North Korea's official news agency said Tuesday that the communist nation would view any interception of its next month satellite launch by Japan as an aggressive act, and warned that it would respond to any such move with its most powerful military means.
If Japan shot down the satellite, the Korean Central News Agency (KCNA) went on, our military will consider it as gunfire from the war criminal Japan that signals a re-invasion 60 years after World War II.
Pyongyang's military would mercilessly crush all interceptors... with our most powerful military means, it added.
The warning came as Japan's law-makers Tuesday passed a resolution denouncing the planned launch as a threat to peace in Northeast Asia. It also came as Japan, particularly concerned about the launch because the multi-stage rocket is expected to pass over its airspace, deployed land- and sea-based anti-missile systems to try to bring down the rocket, should it start plunging toward Japanese territory.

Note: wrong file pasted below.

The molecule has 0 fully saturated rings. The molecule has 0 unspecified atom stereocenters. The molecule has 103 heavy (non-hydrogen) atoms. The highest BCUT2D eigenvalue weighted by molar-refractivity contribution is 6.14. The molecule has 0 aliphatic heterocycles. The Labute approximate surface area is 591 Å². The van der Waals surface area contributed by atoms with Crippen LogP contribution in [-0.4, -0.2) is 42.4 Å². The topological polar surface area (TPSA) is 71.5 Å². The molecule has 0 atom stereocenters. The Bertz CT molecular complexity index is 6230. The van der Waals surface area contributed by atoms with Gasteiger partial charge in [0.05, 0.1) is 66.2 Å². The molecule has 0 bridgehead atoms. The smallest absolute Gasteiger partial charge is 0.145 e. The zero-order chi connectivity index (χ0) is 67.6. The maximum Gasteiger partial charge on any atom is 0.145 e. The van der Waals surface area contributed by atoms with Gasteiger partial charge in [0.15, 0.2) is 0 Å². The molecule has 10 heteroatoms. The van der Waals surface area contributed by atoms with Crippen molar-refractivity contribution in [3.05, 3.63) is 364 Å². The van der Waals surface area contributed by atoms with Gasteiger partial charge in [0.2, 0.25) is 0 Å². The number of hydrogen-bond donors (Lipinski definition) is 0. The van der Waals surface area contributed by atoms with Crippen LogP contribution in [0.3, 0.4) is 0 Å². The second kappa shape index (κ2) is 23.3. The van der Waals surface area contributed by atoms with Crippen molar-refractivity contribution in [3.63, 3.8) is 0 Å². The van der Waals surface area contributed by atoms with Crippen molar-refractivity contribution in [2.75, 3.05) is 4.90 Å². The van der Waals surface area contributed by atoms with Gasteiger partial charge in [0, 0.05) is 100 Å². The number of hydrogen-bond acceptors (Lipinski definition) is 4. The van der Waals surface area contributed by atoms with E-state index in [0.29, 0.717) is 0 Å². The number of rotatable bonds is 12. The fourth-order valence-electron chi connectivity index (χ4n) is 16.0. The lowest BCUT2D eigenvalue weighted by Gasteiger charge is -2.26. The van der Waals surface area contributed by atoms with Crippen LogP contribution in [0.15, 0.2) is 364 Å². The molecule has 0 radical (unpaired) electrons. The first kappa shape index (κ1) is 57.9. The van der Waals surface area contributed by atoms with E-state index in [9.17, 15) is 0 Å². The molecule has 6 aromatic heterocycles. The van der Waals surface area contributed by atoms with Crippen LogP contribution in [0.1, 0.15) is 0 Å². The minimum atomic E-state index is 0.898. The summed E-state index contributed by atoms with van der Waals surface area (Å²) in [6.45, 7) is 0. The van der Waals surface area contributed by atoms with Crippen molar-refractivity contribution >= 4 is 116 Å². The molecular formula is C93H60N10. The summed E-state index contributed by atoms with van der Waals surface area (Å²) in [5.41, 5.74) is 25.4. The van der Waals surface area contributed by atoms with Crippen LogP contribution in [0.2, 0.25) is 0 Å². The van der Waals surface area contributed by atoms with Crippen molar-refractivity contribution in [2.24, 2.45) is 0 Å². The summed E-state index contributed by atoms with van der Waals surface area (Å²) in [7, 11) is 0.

Pyongyang is proceeding with the preparations for the launch of what it says is a communications satellite sometime between April 4 and April 8 that the United States, South Korea and Japan suspect is a test of its long-range Taepodong-2 missile.
North Korea is forbidden from undertaking any ballistic missile activity under a U.N. Security Council resolution.
Earlier, the Communist nation warned that the first booster rocket was likely to plunge into the Sea of Japan (East Sea) off Japan's northern Akita prefecture, while the second-stage rocket would drop into the Pacific Ocean between Japan and Hawaii.
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